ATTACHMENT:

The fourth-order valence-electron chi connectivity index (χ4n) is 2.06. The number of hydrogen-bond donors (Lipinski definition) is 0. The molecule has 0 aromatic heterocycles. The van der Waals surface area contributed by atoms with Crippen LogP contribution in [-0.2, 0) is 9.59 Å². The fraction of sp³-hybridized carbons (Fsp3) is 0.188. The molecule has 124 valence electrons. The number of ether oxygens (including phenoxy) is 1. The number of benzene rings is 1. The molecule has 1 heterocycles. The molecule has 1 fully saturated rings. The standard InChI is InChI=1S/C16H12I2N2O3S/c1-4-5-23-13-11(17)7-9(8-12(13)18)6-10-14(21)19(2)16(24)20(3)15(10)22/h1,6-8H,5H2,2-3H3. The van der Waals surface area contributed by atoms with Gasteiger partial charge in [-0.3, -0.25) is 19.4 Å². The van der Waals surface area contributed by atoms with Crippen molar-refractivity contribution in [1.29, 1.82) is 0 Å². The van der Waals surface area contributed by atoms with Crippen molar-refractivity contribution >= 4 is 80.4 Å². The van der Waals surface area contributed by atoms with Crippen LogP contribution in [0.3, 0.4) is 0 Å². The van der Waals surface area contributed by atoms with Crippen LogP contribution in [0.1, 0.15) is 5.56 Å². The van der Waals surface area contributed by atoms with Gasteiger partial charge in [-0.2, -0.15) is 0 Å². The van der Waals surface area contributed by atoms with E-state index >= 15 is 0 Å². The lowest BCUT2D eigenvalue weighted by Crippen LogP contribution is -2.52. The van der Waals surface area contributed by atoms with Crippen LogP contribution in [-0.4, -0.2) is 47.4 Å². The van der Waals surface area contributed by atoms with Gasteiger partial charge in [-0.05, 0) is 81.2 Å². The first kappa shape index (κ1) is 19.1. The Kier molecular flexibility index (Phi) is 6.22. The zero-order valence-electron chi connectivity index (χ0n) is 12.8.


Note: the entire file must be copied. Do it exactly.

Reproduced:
The fourth-order valence-electron chi connectivity index (χ4n) is 2.06. The number of hydrogen-bond donors (Lipinski definition) is 0. The molecule has 0 aromatic heterocycles. The van der Waals surface area contributed by atoms with Crippen LogP contribution in [-0.2, 0) is 9.59 Å². The fraction of sp³-hybridized carbons (Fsp3) is 0.188. The molecule has 124 valence electrons. The number of ether oxygens (including phenoxy) is 1. The number of benzene rings is 1. The molecule has 1 heterocycles. The molecule has 1 fully saturated rings. The standard InChI is InChI=1S/C16H12I2N2O3S/c1-4-5-23-13-11(17)7-9(8-12(13)18)6-10-14(21)19(2)16(24)20(3)15(10)22/h1,6-8H,5H2,2-3H3. The van der Waals surface area contributed by atoms with Gasteiger partial charge in [-0.3, -0.25) is 19.4 Å². The van der Waals surface area contributed by atoms with Crippen molar-refractivity contribution in [1.29, 1.82) is 0 Å². The van der Waals surface area contributed by atoms with Crippen molar-refractivity contribution >= 4 is 80.4 Å². The van der Waals surface area contributed by atoms with Crippen LogP contribution in [0.3, 0.4) is 0 Å². The van der Waals surface area contributed by atoms with Crippen LogP contribution in [0.1, 0.15) is 5.56 Å². The van der Waals surface area contributed by atoms with Gasteiger partial charge in [-0.2, -0.15) is 0 Å². The van der Waals surface area contributed by atoms with E-state index >= 15 is 0 Å². The lowest BCUT2D eigenvalue weighted by Crippen LogP contribution is -2.52. The van der Waals surface area contributed by atoms with Crippen LogP contribution in [-0.4, -0.2) is 47.4 Å². The van der Waals surface area contributed by atoms with Gasteiger partial charge in [-0.05, 0) is 81.2 Å². The first kappa shape index (κ1) is 19.1. The Kier molecular flexibility index (Phi) is 6.22. The zero-order valence-electron chi connectivity index (χ0n) is 12.8.